The 9 Best Video Baby Monitors
9. GHB Digital
- easy volume adjustment buttons
- music mode with soothing songs
- no option to turn screen off
|Rating||4.1 / 5.0|
8. HelloBaby HB32
- features a temperature alarm
- helpful user manual included
- sound cuts out at times
|Rating||3.8 / 5.0|
7. XCSource XC306
- 2 power adapters included
- screen fits in your pocket
- battery life is below average
|Rating||3.7 / 5.0|
6. Minilabo Digital
- monitor boots up very quickly
- excellent customer service
- audio clarity is inconsistent
|Rating||3.8 / 5.0|
5. Dragon Touch Smart
- uses yoosee smartphone app
- quiet when rotating
- instructions are somewhat unclear
|Rating||3.9 / 5.0|
4. Infant Optics DXR-8
- full color display with night vision
- 10-hour battery life
- built-in room temperature indicator
|Rating||3.9 / 5.0|
3. UU Infant Wireless
- out of range alert
- plays 4 different lullabies
- clear display in dimly lit rooms
|Rating||4.2 / 5.0|
2. Anmeate Digital
- high-resolution display screen
- rotates vertically 120 degrees
- money-back guarantee
|Rating||4.9 / 5.0|
1. Summer Infant Panorama
- 2-color soft-glow nightlight
- remote zoom capabilities
- can add up to 4 monitors
|Rating||4.6 / 5.0|
Keep Your Signal To Yourself
At any given moment, your baby monitor sends dozens of images of your child flying through the air in your home. If that monitor system uses a conventional radio frequency to transmit those signals–much the way cordless phones and Bluetooth devices operate–the odds of a signal being intercepted are higher than I'm sure you'd like.
These systems are made up of two simple components: the camera/transmitter and the receiver/display. Some of the cameras only pick up radiant light in the spectrum already visible to the human eye, perhaps with a little better light collection from the quality of the lens and sensor. Others can see into the infrared spectrum, so anything going on in the dark is fully visible.
In other words, the images floating in the ether from the crib to your kitchen are going to be clear and personal, the kind of material you want to keep to yourself.
Newer systems operate on your wireless network's frequency, which is similar in range to those frequencies more susceptible to tinkering and hackers. Your wireless network, though, can be password protected, adding an important layer of security to your monitoring.
Your Baby Is Ready For A Closeup
You're going to buy a baby monitor. You're probably going to buy it soon. After all, babies only stay babies for a limited amount of time. So, you need to know which of these monitor systems is right for you, and the sooner you know it the better.
Here are a few simple questions you can answer that will guide your selection process nicely:
Is it just the one baby we're talking about? If there's more than one kid in the picture, or you want to have another come along while the first is still swaddling, getting a system with a remote controlled camera will allow you to check in on each child without leaving the comfort of your favorite chair. Or, better yet, a system with a monitor that can connect to more than one camera will give you total angular control.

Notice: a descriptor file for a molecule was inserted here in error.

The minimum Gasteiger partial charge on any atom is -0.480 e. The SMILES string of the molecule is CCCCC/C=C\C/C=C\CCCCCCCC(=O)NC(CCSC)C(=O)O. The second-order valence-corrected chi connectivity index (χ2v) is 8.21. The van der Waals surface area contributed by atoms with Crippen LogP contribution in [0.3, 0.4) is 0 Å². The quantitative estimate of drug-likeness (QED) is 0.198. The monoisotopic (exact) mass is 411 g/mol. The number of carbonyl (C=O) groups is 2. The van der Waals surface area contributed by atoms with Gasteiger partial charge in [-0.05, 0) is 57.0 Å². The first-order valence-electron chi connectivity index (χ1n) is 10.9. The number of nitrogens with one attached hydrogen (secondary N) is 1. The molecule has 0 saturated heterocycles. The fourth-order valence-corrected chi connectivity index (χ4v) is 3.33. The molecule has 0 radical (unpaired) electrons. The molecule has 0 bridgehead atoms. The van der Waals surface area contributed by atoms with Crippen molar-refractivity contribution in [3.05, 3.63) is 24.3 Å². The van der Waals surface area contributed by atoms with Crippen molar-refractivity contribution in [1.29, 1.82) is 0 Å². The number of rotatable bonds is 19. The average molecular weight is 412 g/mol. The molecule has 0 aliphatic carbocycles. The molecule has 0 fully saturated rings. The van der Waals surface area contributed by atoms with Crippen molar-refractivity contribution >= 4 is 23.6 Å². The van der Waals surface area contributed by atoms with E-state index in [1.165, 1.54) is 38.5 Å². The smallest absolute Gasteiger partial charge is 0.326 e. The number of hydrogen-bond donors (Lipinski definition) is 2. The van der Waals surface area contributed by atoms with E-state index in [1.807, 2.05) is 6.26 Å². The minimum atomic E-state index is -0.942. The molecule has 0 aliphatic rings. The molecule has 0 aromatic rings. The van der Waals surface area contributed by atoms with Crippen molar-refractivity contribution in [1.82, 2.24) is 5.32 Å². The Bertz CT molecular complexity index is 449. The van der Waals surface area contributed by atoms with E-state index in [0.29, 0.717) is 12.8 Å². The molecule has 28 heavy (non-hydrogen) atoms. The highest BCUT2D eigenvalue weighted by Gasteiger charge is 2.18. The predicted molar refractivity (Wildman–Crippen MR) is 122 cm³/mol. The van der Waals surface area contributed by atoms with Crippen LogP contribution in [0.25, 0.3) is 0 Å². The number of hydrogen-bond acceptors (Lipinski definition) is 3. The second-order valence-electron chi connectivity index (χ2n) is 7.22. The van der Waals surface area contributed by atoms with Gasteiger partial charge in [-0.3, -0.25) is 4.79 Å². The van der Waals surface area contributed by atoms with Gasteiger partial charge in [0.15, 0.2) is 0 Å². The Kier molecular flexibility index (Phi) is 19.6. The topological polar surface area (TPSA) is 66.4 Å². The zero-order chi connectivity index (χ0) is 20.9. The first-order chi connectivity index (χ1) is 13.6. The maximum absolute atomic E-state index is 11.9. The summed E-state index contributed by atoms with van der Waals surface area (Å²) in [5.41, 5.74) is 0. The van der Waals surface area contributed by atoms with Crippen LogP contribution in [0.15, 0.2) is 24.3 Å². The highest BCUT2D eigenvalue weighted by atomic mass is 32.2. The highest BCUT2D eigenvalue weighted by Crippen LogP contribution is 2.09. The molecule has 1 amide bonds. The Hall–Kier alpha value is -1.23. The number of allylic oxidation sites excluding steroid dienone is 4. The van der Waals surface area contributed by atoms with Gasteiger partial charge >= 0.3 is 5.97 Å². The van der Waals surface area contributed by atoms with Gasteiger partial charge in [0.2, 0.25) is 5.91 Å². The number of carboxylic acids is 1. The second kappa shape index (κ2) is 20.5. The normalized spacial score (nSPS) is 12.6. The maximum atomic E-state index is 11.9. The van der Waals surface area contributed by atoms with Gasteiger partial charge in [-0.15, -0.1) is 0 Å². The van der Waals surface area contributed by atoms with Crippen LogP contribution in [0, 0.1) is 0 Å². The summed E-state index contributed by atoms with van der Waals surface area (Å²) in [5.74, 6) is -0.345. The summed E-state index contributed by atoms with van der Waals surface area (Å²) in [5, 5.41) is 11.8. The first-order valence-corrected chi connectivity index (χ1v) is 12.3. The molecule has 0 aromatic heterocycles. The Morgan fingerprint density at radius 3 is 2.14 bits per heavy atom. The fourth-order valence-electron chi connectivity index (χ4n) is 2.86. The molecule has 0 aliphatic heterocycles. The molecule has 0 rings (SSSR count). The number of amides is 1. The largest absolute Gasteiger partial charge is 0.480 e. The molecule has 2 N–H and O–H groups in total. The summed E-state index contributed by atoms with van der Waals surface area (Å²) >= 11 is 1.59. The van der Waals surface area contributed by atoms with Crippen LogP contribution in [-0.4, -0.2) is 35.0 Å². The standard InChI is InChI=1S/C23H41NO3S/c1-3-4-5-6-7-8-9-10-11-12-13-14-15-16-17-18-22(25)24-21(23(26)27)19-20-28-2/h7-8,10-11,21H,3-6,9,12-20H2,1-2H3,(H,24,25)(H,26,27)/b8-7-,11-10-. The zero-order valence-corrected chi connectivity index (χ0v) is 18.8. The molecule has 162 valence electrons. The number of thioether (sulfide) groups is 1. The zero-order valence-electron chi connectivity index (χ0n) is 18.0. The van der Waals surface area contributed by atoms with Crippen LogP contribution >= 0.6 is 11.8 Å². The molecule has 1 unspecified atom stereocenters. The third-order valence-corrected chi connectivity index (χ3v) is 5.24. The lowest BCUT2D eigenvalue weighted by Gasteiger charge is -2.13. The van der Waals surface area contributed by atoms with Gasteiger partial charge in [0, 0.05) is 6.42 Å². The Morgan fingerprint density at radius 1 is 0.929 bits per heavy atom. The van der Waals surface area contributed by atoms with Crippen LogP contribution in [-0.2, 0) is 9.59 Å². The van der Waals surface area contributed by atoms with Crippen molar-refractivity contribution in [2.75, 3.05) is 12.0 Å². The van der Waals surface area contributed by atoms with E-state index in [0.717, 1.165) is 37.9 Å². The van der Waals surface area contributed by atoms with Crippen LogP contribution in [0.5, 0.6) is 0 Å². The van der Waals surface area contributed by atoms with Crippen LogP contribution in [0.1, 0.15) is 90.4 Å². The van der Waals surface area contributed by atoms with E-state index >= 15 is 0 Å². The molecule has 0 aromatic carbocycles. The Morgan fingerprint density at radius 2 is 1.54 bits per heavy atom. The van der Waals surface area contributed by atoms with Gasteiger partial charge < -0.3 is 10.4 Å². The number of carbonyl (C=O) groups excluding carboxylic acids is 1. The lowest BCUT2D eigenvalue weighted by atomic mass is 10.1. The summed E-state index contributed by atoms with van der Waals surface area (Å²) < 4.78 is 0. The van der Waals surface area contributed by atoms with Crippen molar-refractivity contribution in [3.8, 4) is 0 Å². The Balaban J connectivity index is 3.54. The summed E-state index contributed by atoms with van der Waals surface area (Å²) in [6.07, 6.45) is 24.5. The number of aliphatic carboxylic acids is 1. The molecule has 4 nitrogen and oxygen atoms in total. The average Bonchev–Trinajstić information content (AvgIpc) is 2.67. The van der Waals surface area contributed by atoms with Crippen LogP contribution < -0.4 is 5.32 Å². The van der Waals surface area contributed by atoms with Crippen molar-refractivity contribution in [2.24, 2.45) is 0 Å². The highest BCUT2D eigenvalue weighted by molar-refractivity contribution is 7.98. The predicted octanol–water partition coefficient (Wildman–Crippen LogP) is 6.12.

Do you want another screen in your home? If you're in the camp that is resistant to our ever-increasing reliance on screens, you might want a system that links to your smartphone instead of yet another monitor screen. This both cuts down on clutter around the house and removes a piece of tech from the equation whose usefulness will disappear as your babies age out of it.
Do you even have a baby? If you don't have a baby, you probably don't need a baby monitor. What are you even doing on this page? Go read our page on the best blenders so you can get in shape, get yourself a partner to help you make a baby, then come back here.
"Did They Even Have Babies Back Then?"
The case of the Lindbergh baby is a gruesome one. In 1932, a child was abducted in New Jersey and held for ransom. The ransom was paid, but a little more than two months after the kidnapping, the body of the boy was found.
In addition to forcing the US Congress to act on making kidnapping a federal crime, the ensuing press coverage of the kidnapping and the subsequent trial and conviction of the case's primary suspect sent shock waves of fear through a nation of parents.
Before the 1930s, the only baby monitor in existence resided in the recesses of a parent's or servant's orbital bones, and in the fine hairs of their ear canals. Which is to say that people just had to check in on their kids with their very own eyes and ears.
A few years later, in 1937, the Zenith corporation introduced the first baby monitor to the marketplace, called the Radio Nurse. Interestingly, many of these early baby monitors had features that would disappear from the monitors of the 60s, 70s, and 80s, only to be reintroduced to the market in recent models.
The basic premise remains, though the incorporation of video technology and camera control is new. Where the tech goes from here remains to be seen, but it might not be long before we get ourselves a nanny-bot of sorts, that can watch over, feed, and play with our kids for us. Let's just hope the AI doesn't get any bright ideas and go kidnapping the little monsters.